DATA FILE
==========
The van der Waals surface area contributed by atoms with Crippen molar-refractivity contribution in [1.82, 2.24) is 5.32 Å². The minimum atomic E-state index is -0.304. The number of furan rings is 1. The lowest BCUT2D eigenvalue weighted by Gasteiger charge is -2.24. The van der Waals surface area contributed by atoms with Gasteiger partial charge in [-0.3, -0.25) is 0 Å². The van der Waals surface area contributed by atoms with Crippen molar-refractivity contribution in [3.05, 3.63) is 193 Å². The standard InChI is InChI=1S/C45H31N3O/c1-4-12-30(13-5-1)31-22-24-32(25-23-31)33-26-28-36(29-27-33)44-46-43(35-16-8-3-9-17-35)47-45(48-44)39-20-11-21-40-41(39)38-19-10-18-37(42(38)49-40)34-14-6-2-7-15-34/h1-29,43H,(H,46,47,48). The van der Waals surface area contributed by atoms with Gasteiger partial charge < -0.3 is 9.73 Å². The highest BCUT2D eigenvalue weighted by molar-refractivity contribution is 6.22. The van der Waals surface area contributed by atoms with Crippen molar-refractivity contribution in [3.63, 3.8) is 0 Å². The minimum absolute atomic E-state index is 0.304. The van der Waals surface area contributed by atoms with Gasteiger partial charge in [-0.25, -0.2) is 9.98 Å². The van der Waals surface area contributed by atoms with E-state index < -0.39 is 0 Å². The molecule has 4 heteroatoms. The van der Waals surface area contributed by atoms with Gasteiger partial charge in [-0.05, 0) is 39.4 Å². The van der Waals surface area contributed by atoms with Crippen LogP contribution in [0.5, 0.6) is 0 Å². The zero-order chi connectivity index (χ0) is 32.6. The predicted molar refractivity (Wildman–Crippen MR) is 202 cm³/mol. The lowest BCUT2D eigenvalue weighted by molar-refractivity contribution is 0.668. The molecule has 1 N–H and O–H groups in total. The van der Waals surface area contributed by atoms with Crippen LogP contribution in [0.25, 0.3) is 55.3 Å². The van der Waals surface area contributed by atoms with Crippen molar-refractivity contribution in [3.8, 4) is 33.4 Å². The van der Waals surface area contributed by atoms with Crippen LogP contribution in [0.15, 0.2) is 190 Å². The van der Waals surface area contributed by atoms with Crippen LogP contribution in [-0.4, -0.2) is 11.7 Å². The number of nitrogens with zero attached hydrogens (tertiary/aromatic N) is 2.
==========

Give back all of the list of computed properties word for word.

The van der Waals surface area contributed by atoms with Crippen molar-refractivity contribution in [1.82, 2.24) is 5.32 Å². The minimum atomic E-state index is -0.304. The number of furan rings is 1. The lowest BCUT2D eigenvalue weighted by Gasteiger charge is -2.24. The van der Waals surface area contributed by atoms with Gasteiger partial charge in [-0.3, -0.25) is 0 Å². The van der Waals surface area contributed by atoms with Crippen molar-refractivity contribution in [3.05, 3.63) is 193 Å². The standard InChI is InChI=1S/C45H31N3O/c1-4-12-30(13-5-1)31-22-24-32(25-23-31)33-26-28-36(29-27-33)44-46-43(35-16-8-3-9-17-35)47-45(48-44)39-20-11-21-40-41(39)38-19-10-18-37(42(38)49-40)34-14-6-2-7-15-34/h1-29,43H,(H,46,47,48). The van der Waals surface area contributed by atoms with Gasteiger partial charge < -0.3 is 9.73 Å². The highest BCUT2D eigenvalue weighted by molar-refractivity contribution is 6.22. The van der Waals surface area contributed by atoms with Crippen molar-refractivity contribution in [3.63, 3.8) is 0 Å². The minimum absolute atomic E-state index is 0.304. The van der Waals surface area contributed by atoms with Gasteiger partial charge in [-0.25, -0.2) is 9.98 Å². The van der Waals surface area contributed by atoms with E-state index < -0.39 is 0 Å². The molecule has 4 heteroatoms. The van der Waals surface area contributed by atoms with Gasteiger partial charge in [-0.05, 0) is 39.4 Å². The van der Waals surface area contributed by atoms with Crippen LogP contribution in [0.5, 0.6) is 0 Å². The zero-order chi connectivity index (χ0) is 32.6. The predicted molar refractivity (Wildman–Crippen MR) is 202 cm³/mol. The lowest BCUT2D eigenvalue weighted by molar-refractivity contribution is 0.668. The molecule has 1 N–H and O–H groups in total. The van der Waals surface area contributed by atoms with Crippen LogP contribution in [0.25, 0.3) is 55.3 Å². The van der Waals surface area contributed by atoms with Crippen molar-refractivity contribution in [3.8, 4) is 33.4 Å². The van der Waals surface area contributed by atoms with Crippen LogP contribution in [0.15, 0.2) is 190 Å². The van der Waals surface area contributed by atoms with Crippen LogP contribution in [-0.4, -0.2) is 11.7 Å². The number of nitrogens with zero attached hydrogens (tertiary/aromatic N) is 2.